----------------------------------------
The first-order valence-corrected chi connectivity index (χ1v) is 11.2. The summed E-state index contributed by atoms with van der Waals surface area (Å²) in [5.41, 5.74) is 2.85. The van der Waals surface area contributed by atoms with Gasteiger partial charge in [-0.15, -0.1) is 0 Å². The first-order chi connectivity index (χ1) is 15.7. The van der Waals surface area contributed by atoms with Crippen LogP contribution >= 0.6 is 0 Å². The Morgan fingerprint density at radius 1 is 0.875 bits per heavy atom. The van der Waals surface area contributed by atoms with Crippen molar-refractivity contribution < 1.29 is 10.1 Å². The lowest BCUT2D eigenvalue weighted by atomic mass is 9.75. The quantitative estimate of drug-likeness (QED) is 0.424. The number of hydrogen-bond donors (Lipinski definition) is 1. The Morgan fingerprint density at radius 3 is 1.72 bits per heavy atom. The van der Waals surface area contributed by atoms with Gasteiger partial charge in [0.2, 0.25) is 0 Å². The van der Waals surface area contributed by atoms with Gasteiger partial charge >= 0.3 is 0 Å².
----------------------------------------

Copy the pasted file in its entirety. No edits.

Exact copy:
The first-order valence-corrected chi connectivity index (χ1v) is 11.2. The summed E-state index contributed by atoms with van der Waals surface area (Å²) in [5.41, 5.74) is 2.85. The van der Waals surface area contributed by atoms with Gasteiger partial charge in [-0.15, -0.1) is 0 Å². The first-order chi connectivity index (χ1) is 15.7. The van der Waals surface area contributed by atoms with Crippen LogP contribution >= 0.6 is 0 Å². The Morgan fingerprint density at radius 1 is 0.875 bits per heavy atom. The van der Waals surface area contributed by atoms with Crippen molar-refractivity contribution < 1.29 is 10.1 Å². The lowest BCUT2D eigenvalue weighted by atomic mass is 9.75. The quantitative estimate of drug-likeness (QED) is 0.424. The number of hydrogen-bond donors (Lipinski definition) is 1. The Morgan fingerprint density at radius 3 is 1.72 bits per heavy atom. The van der Waals surface area contributed by atoms with Gasteiger partial charge in [0.2, 0.25) is 0 Å². The van der Waals surface area contributed by atoms with Gasteiger partial charge >= 0.3 is 0 Å².